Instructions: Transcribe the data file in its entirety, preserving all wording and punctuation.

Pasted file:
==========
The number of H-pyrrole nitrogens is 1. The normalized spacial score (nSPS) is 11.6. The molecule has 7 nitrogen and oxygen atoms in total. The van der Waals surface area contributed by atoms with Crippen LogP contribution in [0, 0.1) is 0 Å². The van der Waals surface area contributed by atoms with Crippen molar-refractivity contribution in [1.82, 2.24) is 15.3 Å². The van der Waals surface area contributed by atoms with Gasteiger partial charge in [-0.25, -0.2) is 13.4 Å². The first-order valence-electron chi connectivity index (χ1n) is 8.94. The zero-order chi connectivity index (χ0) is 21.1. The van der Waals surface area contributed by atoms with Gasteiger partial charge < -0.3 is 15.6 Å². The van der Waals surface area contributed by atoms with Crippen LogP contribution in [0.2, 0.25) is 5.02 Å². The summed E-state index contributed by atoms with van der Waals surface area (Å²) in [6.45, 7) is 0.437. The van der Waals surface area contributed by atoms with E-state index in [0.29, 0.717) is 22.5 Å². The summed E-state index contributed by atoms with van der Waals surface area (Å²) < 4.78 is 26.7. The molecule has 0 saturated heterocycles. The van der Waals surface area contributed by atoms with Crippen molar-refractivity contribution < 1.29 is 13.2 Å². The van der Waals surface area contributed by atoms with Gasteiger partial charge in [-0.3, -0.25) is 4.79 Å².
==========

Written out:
The number of H-pyrrole nitrogens is 1. The normalized spacial score (nSPS) is 11.6. The molecule has 7 nitrogen and oxygen atoms in total. The van der Waals surface area contributed by atoms with Crippen LogP contribution in [0, 0.1) is 0 Å². The van der Waals surface area contributed by atoms with Crippen molar-refractivity contribution in [1.82, 2.24) is 15.3 Å². The van der Waals surface area contributed by atoms with Gasteiger partial charge in [-0.25, -0.2) is 13.4 Å². The first-order valence-electron chi connectivity index (χ1n) is 8.94. The zero-order chi connectivity index (χ0) is 21.1. The van der Waals surface area contributed by atoms with Gasteiger partial charge < -0.3 is 15.6 Å². The van der Waals surface area contributed by atoms with Crippen LogP contribution in [0.2, 0.25) is 5.02 Å². The summed E-state index contributed by atoms with van der Waals surface area (Å²) in [6.45, 7) is 0.437. The van der Waals surface area contributed by atoms with E-state index in [0.29, 0.717) is 22.5 Å². The summed E-state index contributed by atoms with van der Waals surface area (Å²) < 4.78 is 26.7. The molecule has 0 saturated heterocycles. The van der Waals surface area contributed by atoms with Crippen molar-refractivity contribution < 1.29 is 13.2 Å². The van der Waals surface area contributed by atoms with Gasteiger partial charge in [-0.3, -0.25) is 4.79 Å².